Authors as Published

Regina Prunty, Extension Agent, Agriculture/Commercial Horticulture

As we near the time of year when customers frequent U-pick operations, growers should give some thought to minimizing risks associated with customers picking produce on your farm. This is actually one of the concepts with the GAPS (Good Agricultural Practices) program. Of particular concern is minimizing microbial contamination to the produce. There are many opportunities for contamination to occur during the production, harvest and post-harvest handling of produce. Since customers do the harvesting in the U-pick operation, they need to be made aware of how to prevent contaminating the produce. Some possible sources of contamination include customers having dirty hands, pets being allowed in the fields, and dirty harvest containers.

Customer education is an important component in minimizing contamination risks associated with dirty hands. However, this sanitation information may go against what a lot of people think about in terms of going to the farm. Small signs can be posted directing the customer to the handwashing facilities and stating the reasons for handwashing.

Encourage customers to wash their hands before entering the field. As a grower you may fear insulting the customer by asking them to wash their hands before picking produce, but many customers will find it reassuring that the farm owner is concerned with the crop and the customers' safety. Proper handwashing stations should be provided with restrooms. Many families come to the farm with small children who will likely have to use the restroom while they are there. Even if you don't have restrooms, handwashing stations are still a good idea. Make certain to keep the handwashing area and restroom clean and properly stocked with soap and towels.

Another educational opportunity is to educate the customer about how to properly wash their hands. There are leaflets available from VCE on proper handwashing. These could be made available to the customers and a sign with the basic handwashing steps posted over the sink. The majority of people are not aware of proper handwashing practices. Have you ever really thought about how to properly wash your hands? After wetting the hands with clean, warm water, applying soap, and working up a lather, the hands should be rubbed together for at least 20 seconds. This is about how long it takes to sing the ABC song; try that the next time you wash your hands. Then clean under the nails and between the fingers, and rinse under clean, running water. Then dry your hands with a single use towel.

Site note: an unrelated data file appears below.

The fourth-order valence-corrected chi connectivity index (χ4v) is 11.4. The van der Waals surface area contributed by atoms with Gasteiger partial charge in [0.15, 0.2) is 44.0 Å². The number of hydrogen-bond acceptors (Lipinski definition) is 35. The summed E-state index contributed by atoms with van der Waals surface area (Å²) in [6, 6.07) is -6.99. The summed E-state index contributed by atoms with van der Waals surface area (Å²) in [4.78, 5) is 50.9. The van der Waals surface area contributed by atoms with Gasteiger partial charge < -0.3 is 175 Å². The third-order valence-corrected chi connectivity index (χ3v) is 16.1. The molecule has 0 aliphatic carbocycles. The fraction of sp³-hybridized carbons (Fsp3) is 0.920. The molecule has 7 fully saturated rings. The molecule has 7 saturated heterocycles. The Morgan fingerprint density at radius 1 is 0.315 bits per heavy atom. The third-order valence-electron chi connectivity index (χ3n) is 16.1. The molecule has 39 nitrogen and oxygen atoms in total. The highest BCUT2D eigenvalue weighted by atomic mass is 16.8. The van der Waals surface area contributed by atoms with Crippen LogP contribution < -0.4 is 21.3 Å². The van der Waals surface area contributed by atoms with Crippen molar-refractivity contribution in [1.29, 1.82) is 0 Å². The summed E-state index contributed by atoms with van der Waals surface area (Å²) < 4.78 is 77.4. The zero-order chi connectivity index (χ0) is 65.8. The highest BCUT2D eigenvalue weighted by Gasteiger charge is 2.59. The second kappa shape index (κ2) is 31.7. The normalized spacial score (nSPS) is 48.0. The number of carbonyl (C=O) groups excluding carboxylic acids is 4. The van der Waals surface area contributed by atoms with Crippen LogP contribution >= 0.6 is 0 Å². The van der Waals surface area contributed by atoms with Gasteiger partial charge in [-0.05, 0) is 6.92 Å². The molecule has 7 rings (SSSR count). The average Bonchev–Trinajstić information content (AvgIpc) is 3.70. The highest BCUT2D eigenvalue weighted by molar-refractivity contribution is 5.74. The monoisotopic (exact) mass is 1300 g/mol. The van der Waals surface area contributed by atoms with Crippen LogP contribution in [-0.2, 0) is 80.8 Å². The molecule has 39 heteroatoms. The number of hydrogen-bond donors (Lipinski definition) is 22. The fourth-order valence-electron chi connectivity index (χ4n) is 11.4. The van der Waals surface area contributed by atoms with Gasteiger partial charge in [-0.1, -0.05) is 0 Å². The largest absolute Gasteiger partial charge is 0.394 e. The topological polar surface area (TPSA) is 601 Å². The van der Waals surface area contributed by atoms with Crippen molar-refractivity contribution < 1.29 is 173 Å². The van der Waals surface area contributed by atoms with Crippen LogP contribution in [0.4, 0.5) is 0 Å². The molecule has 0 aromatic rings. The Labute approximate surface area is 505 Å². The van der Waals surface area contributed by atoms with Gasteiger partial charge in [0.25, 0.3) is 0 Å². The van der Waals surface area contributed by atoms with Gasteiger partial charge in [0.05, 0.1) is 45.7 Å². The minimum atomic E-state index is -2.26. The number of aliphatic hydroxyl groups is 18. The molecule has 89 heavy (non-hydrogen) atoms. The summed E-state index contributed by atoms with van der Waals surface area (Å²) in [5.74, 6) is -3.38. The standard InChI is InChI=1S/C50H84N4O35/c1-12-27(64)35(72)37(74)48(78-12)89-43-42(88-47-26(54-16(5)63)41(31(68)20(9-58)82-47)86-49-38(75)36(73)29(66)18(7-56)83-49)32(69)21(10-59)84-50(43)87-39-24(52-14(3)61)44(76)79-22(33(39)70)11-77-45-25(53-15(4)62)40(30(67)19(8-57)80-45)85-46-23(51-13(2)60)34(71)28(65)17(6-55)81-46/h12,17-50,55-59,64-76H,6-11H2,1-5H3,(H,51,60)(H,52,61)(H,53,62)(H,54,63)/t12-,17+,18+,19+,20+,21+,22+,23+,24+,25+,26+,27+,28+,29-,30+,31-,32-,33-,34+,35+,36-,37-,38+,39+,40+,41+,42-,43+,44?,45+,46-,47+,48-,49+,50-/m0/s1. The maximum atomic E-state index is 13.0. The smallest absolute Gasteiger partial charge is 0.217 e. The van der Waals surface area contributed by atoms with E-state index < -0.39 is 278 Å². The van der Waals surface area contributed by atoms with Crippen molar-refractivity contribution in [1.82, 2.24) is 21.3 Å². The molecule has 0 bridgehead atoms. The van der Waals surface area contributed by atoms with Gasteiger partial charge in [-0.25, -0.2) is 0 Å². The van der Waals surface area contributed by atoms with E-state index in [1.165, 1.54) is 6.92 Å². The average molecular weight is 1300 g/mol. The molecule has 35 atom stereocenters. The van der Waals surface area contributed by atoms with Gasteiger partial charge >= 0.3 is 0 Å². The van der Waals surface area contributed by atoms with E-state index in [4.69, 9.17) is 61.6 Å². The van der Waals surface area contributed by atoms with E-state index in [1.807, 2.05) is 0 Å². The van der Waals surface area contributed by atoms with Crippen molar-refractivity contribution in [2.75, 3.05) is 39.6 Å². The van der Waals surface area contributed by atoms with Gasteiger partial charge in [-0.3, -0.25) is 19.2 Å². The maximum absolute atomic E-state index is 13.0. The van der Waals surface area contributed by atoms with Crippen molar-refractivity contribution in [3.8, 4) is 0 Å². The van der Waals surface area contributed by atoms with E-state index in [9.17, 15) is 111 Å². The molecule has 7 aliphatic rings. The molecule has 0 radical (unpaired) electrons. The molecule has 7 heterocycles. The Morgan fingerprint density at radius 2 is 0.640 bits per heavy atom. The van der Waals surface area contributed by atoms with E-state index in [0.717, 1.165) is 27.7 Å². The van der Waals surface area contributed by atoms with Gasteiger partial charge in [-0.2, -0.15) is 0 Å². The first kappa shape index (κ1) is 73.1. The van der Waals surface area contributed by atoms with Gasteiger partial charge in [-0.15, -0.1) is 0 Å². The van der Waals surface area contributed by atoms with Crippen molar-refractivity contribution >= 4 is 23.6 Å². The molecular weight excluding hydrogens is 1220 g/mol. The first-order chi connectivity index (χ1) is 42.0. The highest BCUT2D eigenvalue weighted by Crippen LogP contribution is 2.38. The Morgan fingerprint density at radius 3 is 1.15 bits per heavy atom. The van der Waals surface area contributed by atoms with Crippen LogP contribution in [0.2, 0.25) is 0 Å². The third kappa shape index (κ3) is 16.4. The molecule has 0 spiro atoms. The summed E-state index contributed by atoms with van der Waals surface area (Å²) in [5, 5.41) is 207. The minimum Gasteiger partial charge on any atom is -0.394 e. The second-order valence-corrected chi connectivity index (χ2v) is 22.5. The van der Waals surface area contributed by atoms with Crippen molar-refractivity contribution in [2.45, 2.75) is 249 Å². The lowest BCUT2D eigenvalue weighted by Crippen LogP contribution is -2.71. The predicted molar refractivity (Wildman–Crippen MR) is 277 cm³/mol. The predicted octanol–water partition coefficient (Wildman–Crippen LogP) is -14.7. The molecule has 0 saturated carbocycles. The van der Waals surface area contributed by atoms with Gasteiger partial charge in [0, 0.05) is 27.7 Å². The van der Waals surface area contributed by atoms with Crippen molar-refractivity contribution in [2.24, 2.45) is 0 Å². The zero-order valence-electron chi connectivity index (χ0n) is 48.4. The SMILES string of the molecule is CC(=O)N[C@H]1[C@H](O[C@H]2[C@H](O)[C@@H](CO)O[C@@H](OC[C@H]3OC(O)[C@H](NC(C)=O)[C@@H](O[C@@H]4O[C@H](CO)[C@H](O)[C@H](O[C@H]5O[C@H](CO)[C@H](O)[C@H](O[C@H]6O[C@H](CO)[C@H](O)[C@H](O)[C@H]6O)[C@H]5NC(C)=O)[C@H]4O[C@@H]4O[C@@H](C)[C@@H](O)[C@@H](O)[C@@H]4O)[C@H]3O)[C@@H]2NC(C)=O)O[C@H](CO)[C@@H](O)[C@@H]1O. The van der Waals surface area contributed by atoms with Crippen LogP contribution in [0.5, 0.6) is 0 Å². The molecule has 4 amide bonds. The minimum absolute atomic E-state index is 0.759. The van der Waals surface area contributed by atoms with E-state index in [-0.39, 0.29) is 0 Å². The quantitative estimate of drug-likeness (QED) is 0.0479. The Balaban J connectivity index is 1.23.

Customers should be informed of the dangers of bringing their pets into the fields. Lots of people regard their pets as a member of the family, but when they come to the U-pick operation the family pet should not be allowed. The potential of what could happen is pretty basic. It may not bother the pet owner, but the next unsuspecting customer would not be appreciative. Try to minimize birds and other wildlife in the field as fecal contamination from the wildlife can also occur.

Finally, make certain the picking containers you're providing are clean. The containers should be rinsed and sanitized if they are used repeatedly. If they've been stored over the winter be certain to clean them. It would be very easy for these to have mice or rat droppings in them.

The suggestions mentioned here are just a fraction of what's described in Food Safety Begins on the Farm, A Grower's Guide. If you don't have a copy, send me ( or your local agent an email or note and we'll be happy to provide you a copy.


Originally printed in Virginia Vegetable, Small Fruit and Specialty Crops – January-February 2003.

Virginia Cooperative Extension materials are available for public use, reprint, or citation without further permission, provided the use includes credit to the author and to Virginia Cooperative Extension, Virginia Tech, and Virginia State University.

Issued in furtherance of Cooperative Extension work, Virginia Polytechnic Institute and State University, Virginia State University, and the U.S. Department of Agriculture cooperating. Edwin J. Jones, Director, Virginia Cooperative Extension, Virginia Tech, Blacksburg; M. Ray McKinnie, Administrator, 1890 Extension Program, Virginia State University, Petersburg.

Publication Date

July 28, 2009